Start-ups involved so far have included:
- Headphones manufacturer Ossic
- Online mastering service Cloudbounce
Uberchord, a guitar tuition app that can analyse chords you play and tell you where you’re going wrong
- Scored, an app that helps aspiring film-makers soundtrack their own movies
Qrates, an on-demand vinyl pressing service that’s proved extremely popular with small record labels
Audiohunt, which began life as a peer-to-peer marketplace for high-end audio equipment but has since transformed itself into a kind of Uber for music processing, whereby a producer says, “I want this track passed through an XYZ limiter,” and the first XYZ owner to respond gets the gig.
“We’re really pleased with how it’s gone so far,” says Eades. “Bear in mind that we’re not just helping them out here – we’re also potential customers or partners, so it’s in our interests to make it work!”
Stiles is also involved in Red, and his work with Ossic to develop convincing 3D headphones for VR is an example of how Abbey Road is embracing innovation and drawing on its long legacy.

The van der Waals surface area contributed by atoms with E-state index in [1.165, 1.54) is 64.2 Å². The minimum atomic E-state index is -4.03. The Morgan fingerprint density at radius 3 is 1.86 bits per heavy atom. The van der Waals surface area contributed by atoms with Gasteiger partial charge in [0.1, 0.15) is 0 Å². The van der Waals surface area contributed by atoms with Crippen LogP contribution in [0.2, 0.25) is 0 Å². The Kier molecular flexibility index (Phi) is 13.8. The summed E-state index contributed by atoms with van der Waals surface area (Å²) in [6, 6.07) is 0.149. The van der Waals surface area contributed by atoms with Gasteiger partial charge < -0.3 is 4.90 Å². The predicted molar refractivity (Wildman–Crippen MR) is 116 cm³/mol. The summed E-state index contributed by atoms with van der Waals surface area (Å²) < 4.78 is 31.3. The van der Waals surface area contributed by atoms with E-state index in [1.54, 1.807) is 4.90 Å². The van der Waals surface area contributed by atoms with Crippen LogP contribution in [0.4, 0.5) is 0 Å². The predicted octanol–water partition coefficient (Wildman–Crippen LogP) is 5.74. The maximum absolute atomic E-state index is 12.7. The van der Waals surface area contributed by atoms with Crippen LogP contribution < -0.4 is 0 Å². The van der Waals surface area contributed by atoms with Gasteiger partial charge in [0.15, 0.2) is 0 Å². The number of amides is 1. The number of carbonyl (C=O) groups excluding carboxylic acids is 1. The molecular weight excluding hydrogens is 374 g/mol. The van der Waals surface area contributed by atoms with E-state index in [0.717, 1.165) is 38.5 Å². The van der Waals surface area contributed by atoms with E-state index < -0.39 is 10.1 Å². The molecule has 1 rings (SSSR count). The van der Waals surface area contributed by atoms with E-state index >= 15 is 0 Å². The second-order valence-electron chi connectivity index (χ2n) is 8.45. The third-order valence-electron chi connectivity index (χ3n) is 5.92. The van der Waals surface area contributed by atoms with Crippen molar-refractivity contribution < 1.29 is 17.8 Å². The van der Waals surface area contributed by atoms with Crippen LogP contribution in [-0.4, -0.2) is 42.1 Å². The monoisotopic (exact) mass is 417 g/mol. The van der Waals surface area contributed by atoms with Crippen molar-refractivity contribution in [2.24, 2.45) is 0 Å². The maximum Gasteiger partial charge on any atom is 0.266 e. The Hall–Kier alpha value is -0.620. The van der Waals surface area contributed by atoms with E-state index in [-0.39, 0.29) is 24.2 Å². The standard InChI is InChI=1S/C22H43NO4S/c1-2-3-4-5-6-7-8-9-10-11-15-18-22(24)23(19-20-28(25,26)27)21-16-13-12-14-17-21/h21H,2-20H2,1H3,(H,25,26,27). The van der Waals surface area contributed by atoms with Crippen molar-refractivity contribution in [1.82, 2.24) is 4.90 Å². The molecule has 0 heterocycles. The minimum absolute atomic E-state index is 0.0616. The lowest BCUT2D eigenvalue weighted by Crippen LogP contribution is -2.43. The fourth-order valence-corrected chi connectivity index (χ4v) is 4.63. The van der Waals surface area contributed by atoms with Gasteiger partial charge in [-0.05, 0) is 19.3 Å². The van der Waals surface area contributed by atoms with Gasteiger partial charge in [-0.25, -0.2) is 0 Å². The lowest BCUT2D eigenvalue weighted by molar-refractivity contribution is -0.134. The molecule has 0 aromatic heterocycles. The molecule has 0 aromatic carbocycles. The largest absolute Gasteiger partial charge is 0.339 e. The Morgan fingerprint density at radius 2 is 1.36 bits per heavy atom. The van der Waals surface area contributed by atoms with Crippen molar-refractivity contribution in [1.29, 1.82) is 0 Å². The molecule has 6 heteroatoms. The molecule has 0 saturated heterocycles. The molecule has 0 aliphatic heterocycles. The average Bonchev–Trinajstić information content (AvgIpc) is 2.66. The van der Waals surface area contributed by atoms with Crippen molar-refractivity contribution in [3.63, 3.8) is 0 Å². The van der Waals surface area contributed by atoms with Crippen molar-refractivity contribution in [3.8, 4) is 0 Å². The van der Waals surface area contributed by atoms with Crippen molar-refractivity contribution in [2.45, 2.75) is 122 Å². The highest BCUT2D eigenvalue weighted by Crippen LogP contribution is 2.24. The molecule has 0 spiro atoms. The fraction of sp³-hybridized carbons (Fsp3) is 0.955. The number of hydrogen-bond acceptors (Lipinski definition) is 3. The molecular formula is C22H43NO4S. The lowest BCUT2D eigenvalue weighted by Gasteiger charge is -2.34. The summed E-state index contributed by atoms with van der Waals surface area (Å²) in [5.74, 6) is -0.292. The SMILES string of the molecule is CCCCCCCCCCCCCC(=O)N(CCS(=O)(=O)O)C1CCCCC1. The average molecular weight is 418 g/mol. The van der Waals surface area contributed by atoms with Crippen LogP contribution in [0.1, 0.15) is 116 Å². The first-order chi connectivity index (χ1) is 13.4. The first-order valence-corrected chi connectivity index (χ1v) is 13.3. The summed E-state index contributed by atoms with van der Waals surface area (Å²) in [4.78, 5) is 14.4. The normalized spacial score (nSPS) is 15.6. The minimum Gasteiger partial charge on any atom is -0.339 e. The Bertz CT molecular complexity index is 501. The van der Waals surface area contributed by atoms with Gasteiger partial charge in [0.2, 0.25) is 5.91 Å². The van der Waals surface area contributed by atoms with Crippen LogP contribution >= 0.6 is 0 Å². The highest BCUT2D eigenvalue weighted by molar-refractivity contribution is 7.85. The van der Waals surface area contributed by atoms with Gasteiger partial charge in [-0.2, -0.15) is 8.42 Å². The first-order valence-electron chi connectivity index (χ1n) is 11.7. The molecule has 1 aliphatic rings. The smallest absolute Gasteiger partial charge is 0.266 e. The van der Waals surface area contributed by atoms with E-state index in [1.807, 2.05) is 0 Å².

“Everyone’s excited about virtual reality, and visually, VR is amazing – but unless you’ve got the sound to back that up, you’re only getting half the story. So 3D audio is attracting interest right now, and it all seems to be going back to two quite old technologies: binaural and ambisonics,” Stiles says.
Stevie Wonder records at Abbey Road Studios in 1980 © Getty Images
Binaural recording uses filters to mimic the way your ears actually hear, taking into account your nose and ear shape, and how sound gets distorted between the source and your brain.
It was invented in 1935 by Alan Blumlein, but it was never really utilised. Ambisonics was invented in 1975 by Oxford professor Michael Gerzon. It recorded sound in many different directions by using lots of capsules, much as a 360° camera uses multiple lenses today.
“So today, we’ve got this problem of how to create convincing 3D sound in headphones,” continues Stiles, “and it’s coming down to a technology from 1975 and another from 1935!
“So now I’m basically gatecrashing people’s recording sessions with the ambisonic mics, recording things and then playing about with the software in post-production. Getting my feet wet, trying stuff out and making sure that, if this does kick off in a big way, Abbey Road knows what it’s doing with it.”
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Stiles’ enjoyment of his job is written all over his face, which is probably why he’s been at Abbey Road for over 20 years – although, as he says, such longevity is fairly common at the studios.
“You tend to start working here and you don’t really want to leave,” he smiles. “Just the breadth of different work that comes through keeps it interesting. It’s an amazing place to be!”
- This article first appeared in issue 308 of BBC Focus